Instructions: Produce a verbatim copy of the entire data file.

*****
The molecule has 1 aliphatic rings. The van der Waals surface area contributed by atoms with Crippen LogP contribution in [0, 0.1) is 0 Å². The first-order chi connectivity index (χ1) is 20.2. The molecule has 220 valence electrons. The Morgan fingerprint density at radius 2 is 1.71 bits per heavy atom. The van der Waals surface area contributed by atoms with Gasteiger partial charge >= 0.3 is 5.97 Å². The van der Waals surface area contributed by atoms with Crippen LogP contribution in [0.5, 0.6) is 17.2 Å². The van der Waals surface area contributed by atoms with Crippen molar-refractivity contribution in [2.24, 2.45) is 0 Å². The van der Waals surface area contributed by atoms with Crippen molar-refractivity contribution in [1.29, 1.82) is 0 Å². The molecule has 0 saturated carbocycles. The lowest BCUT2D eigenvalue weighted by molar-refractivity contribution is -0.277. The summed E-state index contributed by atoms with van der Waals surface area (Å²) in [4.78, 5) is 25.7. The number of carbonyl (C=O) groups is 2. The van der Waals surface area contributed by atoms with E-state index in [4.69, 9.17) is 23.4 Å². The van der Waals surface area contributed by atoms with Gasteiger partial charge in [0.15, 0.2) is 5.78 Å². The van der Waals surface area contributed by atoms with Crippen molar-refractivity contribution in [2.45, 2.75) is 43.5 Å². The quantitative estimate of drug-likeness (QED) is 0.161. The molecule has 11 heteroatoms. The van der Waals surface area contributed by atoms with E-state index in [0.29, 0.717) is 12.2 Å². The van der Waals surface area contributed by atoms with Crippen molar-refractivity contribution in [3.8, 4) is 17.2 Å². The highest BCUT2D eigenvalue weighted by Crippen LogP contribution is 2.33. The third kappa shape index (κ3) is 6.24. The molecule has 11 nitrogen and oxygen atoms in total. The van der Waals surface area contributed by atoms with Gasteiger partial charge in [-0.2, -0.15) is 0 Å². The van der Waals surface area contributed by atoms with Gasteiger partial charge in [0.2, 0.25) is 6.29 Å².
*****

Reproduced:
The molecule has 1 aliphatic rings. The van der Waals surface area contributed by atoms with Crippen LogP contribution in [0, 0.1) is 0 Å². The first-order chi connectivity index (χ1) is 20.2. The molecule has 220 valence electrons. The Morgan fingerprint density at radius 2 is 1.71 bits per heavy atom. The van der Waals surface area contributed by atoms with Gasteiger partial charge >= 0.3 is 5.97 Å². The van der Waals surface area contributed by atoms with Crippen LogP contribution in [0.5, 0.6) is 17.2 Å². The van der Waals surface area contributed by atoms with Crippen molar-refractivity contribution in [2.24, 2.45) is 0 Å². The van der Waals surface area contributed by atoms with Crippen molar-refractivity contribution in [1.29, 1.82) is 0 Å². The molecule has 0 saturated carbocycles. The lowest BCUT2D eigenvalue weighted by molar-refractivity contribution is -0.277. The summed E-state index contributed by atoms with van der Waals surface area (Å²) in [4.78, 5) is 25.7. The number of carbonyl (C=O) groups is 2. The van der Waals surface area contributed by atoms with E-state index in [4.69, 9.17) is 23.4 Å². The van der Waals surface area contributed by atoms with Gasteiger partial charge in [0.15, 0.2) is 5.78 Å². The van der Waals surface area contributed by atoms with Crippen molar-refractivity contribution in [2.45, 2.75) is 43.5 Å². The quantitative estimate of drug-likeness (QED) is 0.161. The molecule has 11 heteroatoms. The van der Waals surface area contributed by atoms with E-state index in [0.29, 0.717) is 12.2 Å². The van der Waals surface area contributed by atoms with Crippen molar-refractivity contribution in [3.8, 4) is 17.2 Å². The highest BCUT2D eigenvalue weighted by Crippen LogP contribution is 2.33. The third kappa shape index (κ3) is 6.24. The molecule has 11 nitrogen and oxygen atoms in total. The van der Waals surface area contributed by atoms with Gasteiger partial charge in [-0.2, -0.15) is 0 Å². The van der Waals surface area contributed by atoms with Gasteiger partial charge in [0.2, 0.25) is 6.29 Å².